Haida Story: The Flood

The Haida are a Native American people of the west coast of Canada and the northern United States, as well as a southeastern part of Alaska, along the Pacific coast, and in the Haida Gwaii archipelago in particular. Here is their tale: The Flood.

The Flood

The Flood

Behind Frederic Island there was a village with many people in
it. A crowd of boys and girls was playing on the beach when they
saw a strange woman wearing a fur cape such as they had never seen before.

A little boy walked up to her to find out who she was, and the
others followed. She was indeed strange. One boy pulled at her garment,
which was like a shirt. He pulled it way up and saw his backbone,
a funny-looking thing with “Chinese slippers”, a plant
that grows on the seashore, sticking out of it. This made the children
laugh and jeer.

When they heard the children's clamor, the old people told them
to stop laughing at the stranger. At that moment the tide was at
it's low ebb, and the woman sat down at the water's edge. The tide
began to rise, and the water touched her feet. She moved up a little
and again sat down. The water rose again, and again she moved back.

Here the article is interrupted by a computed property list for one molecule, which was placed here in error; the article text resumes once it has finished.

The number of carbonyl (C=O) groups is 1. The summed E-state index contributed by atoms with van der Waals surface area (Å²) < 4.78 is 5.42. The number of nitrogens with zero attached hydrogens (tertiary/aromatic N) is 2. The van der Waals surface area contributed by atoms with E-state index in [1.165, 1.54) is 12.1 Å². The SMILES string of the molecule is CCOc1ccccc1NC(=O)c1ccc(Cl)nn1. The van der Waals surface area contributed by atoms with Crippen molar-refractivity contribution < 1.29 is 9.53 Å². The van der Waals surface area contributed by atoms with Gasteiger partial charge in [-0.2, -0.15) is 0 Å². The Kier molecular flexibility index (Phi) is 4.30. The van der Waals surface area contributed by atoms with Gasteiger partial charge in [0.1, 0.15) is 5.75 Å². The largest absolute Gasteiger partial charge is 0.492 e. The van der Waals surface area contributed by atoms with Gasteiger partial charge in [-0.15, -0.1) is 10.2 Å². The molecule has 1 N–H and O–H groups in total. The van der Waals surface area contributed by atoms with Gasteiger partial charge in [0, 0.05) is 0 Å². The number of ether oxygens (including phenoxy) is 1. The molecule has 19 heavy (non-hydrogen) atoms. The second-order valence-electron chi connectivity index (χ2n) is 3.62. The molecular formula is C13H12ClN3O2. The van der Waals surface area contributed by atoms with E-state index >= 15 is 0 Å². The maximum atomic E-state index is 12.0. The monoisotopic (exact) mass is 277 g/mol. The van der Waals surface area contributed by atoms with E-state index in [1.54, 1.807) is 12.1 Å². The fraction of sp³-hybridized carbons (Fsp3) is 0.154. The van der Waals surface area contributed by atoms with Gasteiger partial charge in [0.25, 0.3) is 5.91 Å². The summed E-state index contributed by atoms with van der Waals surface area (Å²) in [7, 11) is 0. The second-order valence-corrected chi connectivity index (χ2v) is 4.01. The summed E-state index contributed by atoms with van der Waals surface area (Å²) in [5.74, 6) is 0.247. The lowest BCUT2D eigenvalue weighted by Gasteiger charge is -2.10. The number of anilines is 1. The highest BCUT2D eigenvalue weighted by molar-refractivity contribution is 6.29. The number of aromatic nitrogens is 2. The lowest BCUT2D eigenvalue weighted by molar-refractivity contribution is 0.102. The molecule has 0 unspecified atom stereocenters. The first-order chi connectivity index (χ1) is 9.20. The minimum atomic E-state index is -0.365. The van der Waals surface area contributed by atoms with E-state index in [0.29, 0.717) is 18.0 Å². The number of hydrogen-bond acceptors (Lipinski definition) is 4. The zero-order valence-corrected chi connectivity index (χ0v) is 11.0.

Now she sat down at the edge of the village.

But the tide kept rising; never before had it come so high. Tea
villagers grew frightened and awe-struck.

Having no canoes, they did not know how to escape, so they took
big logs, tied them together into a raft, and placed their children
on it. They packed the raft with dried salmon, halibut, and baskets
of spring water for drinking.

Meanwhile the stranger kept sitting down, and when the tide came
up to her, moving away to higher ground, up the hillside, up the
mountain. Many people saved themselves by climbing onto the raft
with the children. Others made more rafts, until there were a number afloat.

The whole island was now covered by the sea, and the hundreds and
hundreds of survivors were drifting about without being able to
stop, since they had no anchors. By and by the people saw peaks
sticking out of the ocean. One of the rafts drifted to a piece of
land and its survivors stepped off there, while other rafts were
beached elsewhere.

It was at that time that the tribes became dispersed.